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2018 Caribbean Development Is Strong

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In 2017 the Caribbean hosted 47 million visitors with tourism experiencing a strong year despite the hurricane season, in part because 70% of the Caribbean was not in the path of any storms. This and other Caribbean development topics were key points shared by industry experts during the Caribbean Hotel & Resort Investment Summit (CHRIS) held in Miami in May.

A key component of the gathering was to discuss the need and how hoteliers throughout the region can not only differentiate their properties but their islands as well, helping to educate visitors of the geographic diversity of the Caribbean region. At the 2018 CHRIS conference, a record-breaking attendance of nearly 600 Caribbean developers and consultants gathered to assess the state of the industry and to look to future trends for the Caribbean region, with many new names and players looking to enter the market.

Key Takeaways

  • The current hospitality development environment in the Caribbean is robust. 2017’s hurricane season made a deep impact on businesses specifically on properties directly impacted by the storms but also brings many new opportunities as evidenced by the many new names in attendance of the event.

  • Some experts believe this prolonged up cycle is not actually a continuation of the cycle’s former highs but rather the beginning of a new cycle that began without the anticipated dip in development. A new cycle with an upswing will bode well that the Caribbean development and regional growth will sustain for several years.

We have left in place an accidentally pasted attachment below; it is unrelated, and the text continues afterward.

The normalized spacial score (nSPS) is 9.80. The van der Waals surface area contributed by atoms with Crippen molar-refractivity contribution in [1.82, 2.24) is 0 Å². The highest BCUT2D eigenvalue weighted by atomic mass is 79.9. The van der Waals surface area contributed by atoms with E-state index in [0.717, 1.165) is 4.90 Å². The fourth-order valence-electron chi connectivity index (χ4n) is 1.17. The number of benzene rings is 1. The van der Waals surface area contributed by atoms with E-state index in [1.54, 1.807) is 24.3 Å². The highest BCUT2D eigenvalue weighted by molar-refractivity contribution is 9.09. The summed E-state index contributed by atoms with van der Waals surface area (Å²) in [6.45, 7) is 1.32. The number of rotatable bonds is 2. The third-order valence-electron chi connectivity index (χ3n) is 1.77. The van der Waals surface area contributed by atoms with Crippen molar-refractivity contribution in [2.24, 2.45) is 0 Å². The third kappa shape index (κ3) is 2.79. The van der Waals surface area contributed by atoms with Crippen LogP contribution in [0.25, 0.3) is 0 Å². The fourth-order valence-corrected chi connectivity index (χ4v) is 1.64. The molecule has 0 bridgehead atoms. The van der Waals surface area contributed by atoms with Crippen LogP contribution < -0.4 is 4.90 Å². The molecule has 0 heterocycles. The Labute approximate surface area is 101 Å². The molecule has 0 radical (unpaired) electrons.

• The impact of the 2017’s hurricane season places further demand on insurance for properties but is not limiting investment. Financing is available with both banks and non-banks and now is the time to invest. Sentiment for the region is good.

  • Experts across the sector including brands, operators, consultants, and designers continue to struggle to define what luxury is but agree that travel is all about the experience placing ever-increasing pressure for hotels to create the opportunities for experiences.

  • Hospitality design was not a significant component of this year’s conference which more heavily focused on experiential travel. A property's design was discussed in how it can set the stage for this travel experience to help hotels differentiate their offerings to today’s experience-driven travelers.

  • Multiple brands are getting deep into the region with several luxury brands breaking ground including the OBMI designed Half Moon Bay, slated to be a Rosewood, St. Regis Bermuda, and Waldorf Astoria’s upcoming project at Callaloo Cay Antigua. Experts agree the brand expansion provides additional credibility to the region as a luxury destination.